With Pastor Brian Horrobin:
The great scientist, Marie Curie, had this to say about self-improvement: “You cannot hope to build a better world without improving the individuals.”
To that end, each of us must work for his own improvement, and at the same time share a general responsibility for all humanity, our particular duty being to aid those to whom we think we can be most useful.
I saw a great example of this on the internet once about a young dad who was very obese and dealing with many health issues that stemmed from his physical condition. He was concerned that he would not be there for his children when they grew up and would need him in their later years. He realized that if he wanted to be a help to them then he would first need to work on himself. He applied himself to a strict regimen of exercise and dietary changes in order to lose the weight and return to a healthy state. It took quite a while and it was very demanding on him but he reached his goal.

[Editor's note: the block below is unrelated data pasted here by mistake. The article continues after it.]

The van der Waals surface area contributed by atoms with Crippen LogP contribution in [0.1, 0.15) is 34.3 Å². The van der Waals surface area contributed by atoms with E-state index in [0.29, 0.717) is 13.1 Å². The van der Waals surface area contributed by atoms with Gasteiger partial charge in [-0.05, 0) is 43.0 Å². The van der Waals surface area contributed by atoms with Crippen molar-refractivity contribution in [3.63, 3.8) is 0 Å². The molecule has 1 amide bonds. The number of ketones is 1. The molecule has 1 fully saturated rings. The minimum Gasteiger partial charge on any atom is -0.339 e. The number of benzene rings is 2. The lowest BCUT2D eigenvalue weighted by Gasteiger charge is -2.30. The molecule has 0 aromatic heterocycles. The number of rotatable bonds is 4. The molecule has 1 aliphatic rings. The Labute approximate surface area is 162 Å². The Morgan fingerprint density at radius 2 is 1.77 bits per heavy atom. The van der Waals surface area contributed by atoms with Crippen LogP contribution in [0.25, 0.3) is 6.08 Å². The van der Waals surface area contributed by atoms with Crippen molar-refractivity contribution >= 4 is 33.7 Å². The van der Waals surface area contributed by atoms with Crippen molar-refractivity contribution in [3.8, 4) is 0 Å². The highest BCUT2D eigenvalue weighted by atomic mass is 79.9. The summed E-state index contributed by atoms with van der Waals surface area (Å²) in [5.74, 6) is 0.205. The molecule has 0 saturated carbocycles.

As a pastor, when I am sitting down to meet with young couples preparing for marriage, I inevitably advise them that the best way to add health to their marriage is to be committed to growing themselves spiritually.
The apostle Paul said this in Colossians 2:6-7: “So then, just as you received Christ Jesus as Lord, continue to live in Him, rooted and built up in Him, strengthened in the faith as you were taught, and overflowing with thankfulness.”
Growing yourself spiritually involves regular time in the Scriptures and prayer and attending a good church. There are other aspects too, of course, but that is a good place to start. I have also found that having a friend to whom I may be accountable helps me to achieve my goals, whether it is a health goal, a business pursuit, or seeking to be a closer follower of Jesus Christ.
Self-improvement helps you and those around you!